including How to Convert Radians to Degrees and the Trigonometric Functions of Special Angles

It is preferable to have trigonometric functions (sine, cosine, tangent, etc.) defined so the domain of each function is the set of all possible real numbers. Generally, when we speak of degrees and minutes it is an acute angle, an angle that is less than 90°. This limits us to the increments of degrees and minutes. Radian Measure is not based upon increment and thus radian measure includes all possible real numbers.

Radian measure is direct result of a central angle that has its vertex at the center of a unit circle, a circle having a radius of one:

Unit circle (equation x2 + y2 = 1):

If we consider point P on a unit circle in the first quadrant:

cos

QOP = adjacent / hypotenuse = x / 1 = x

sin

QOP = opposite / hypotenuse = y / 1 = y

Let θ (theta) =

QOP, then

P = (x, y) = (cos θ, sin θ)

The coordinates of P are the cosine and sine of angle θ.

Angle θ is the central angle, an angle formed by two radii of a circle. The measure of a central angle is proportional to the length of a circle between the two points of each radius.

From this a radian is defined as the measure of the central angle that subtends an arc whose length is that of the radius. For a unit circle that length is one unit.

Equating Radians to Degrees or Degrees to Radians:

Because the unit circle radius is one its circumference,

C = 2π r is 2π. Then, by proportionality, 2π radians is 360°, π radians is 180°.

We can state this proportionality between degrees and radians as:

1 radian = π / π radian = 180° / π.

1 radian = 180° / 3.1415826 = 57.296° or 57.3°

To convert from degrees to radians:

Multiply degrees by π / 180°

To convert from radians to degrees:

Multiply radians by 180° / π.

The length of the subtended arc equals the length of the radius on a unit circle. θ = 1 radian = 57.296°:

With radian measure we are working with radius not diameter. The circumference of a circle is often stated as the ratio of circumference, C, to its diameter, d; C = πd. With radian measure C = 2π r, where r is a radius and 2r = d.

An angle is in standard position when the vertex is at origin, the center of the circle and one side, the initial side, is positive x-axis. The angle is positive if the other side, the terminal side, is measured in a counterclockwise direction. The angle is negative if measured in a clockwise direction:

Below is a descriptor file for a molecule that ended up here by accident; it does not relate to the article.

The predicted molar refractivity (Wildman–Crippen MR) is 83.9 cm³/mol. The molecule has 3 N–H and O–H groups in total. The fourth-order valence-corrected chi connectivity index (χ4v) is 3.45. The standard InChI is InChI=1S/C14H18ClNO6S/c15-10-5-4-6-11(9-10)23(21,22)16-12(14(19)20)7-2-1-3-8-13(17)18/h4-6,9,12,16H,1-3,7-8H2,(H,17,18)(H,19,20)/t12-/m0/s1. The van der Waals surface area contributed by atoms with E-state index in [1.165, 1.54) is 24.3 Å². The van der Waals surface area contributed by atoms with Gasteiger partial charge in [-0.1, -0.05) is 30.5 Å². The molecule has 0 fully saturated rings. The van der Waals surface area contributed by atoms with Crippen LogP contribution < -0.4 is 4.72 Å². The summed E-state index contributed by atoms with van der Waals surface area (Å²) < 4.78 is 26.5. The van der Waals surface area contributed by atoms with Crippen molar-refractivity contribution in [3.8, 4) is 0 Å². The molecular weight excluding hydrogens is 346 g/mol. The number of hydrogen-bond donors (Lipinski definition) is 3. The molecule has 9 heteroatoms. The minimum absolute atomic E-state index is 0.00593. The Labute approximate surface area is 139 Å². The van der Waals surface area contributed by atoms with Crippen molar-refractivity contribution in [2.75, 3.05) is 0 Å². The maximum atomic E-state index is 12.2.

Positive angle 30° is π / 6 radians:

Negative angle 30° is −π / 6 radians:

Radians and the Trigonometric Functions:

In physical science applications there is often a need to work with time and the ability to state the cosine t and the sine t, where t is a number of seconds. For this and other purpose the trigonometric functions can be extended so as to apply to any number of radians. This was shown for a point, P; P = (x, y) = (cos θ, sin θ). The coordinates of P are the cosine and sine of central angle θ. The terminal side of the angle intersects the unit circle at P, with coordinates (x, y). The cosine θ is defined to be x and the sine θ is defined to be y. This means that the cos and sin of any possible number is defined.

By proportionality we already know that:

4π / 2 = 2π radians is 360°,

3π / 2 radians is 270°,

π radians is 180°, and

π / 2 radians is 90°.

For these angles their point, P, values for x and y can only be 1, −1 or 0. These angles define a terminal side that is on the x or y axis, respectively the cos θ or sin θ.

All other angles are acute having the initial side along the x-axis from the circle coordinate center (standard position) and a terminal side not parallel the x-axis or y-axis. By this definition we only need consider the coordinate quadrant (I, II, III or IV) to determine the positive or negative sign of the cos θ and sin θ.

cos θ and sin θ for 90°, 180°, 270° and 360°:

Trigonometric Functions of Special Angles:

quadrant | radians | degrees | sine | cosine | tangent |

0 | 0° | 0 | 1 | 0 | |

I | π / 6 | 30° | 1 / 2 | √3 / 2 | 1 |

I | π / 4 | 45° | √2 / 2 | √2 / 2 | 1 |

I | π / 3 | 60° | √3 / 2 | 1 / 2 | √3 |

π / 2 | 90° | 1 | 0 | undefined | |

II | 2π / 3 | 120° | √3 / 2 | −1 / 2 | −√3 |

II | 3π / 4 | 135° | √2 / 2 | −√2 / 2 | −1 |

II | 5π / 6 | 150° | 1 / 2 | −√3 / 2 | −√3 / 3 |

π | 180° | 0 | −1 | 0 | |

III | 7π / 6 | 210° | −1 / 2 | −√3 / 2 | √3 / 3 |

III | 5π / 4 | 225° | −√2 / 2 | −√2 / 2 | 1 |

III | 4π / 3 | 240° | −√3 / 2 | −1 / 2 | √3 |

3π / 2 | 270° | −1 | 0 | undefined | |

IV | 5π / 3 | 300° | −√3 / 2 | 1 / 2 | −√3 |

IV | 7π / 4 | 315° | −√2 / 2 | √2 / 2 | −1 |

IV | 11π / 6 | 330° | −1 / 2 | √3 / 2 | −√3 / 3 |

2π | 360° | 0 | 1 | 0 |

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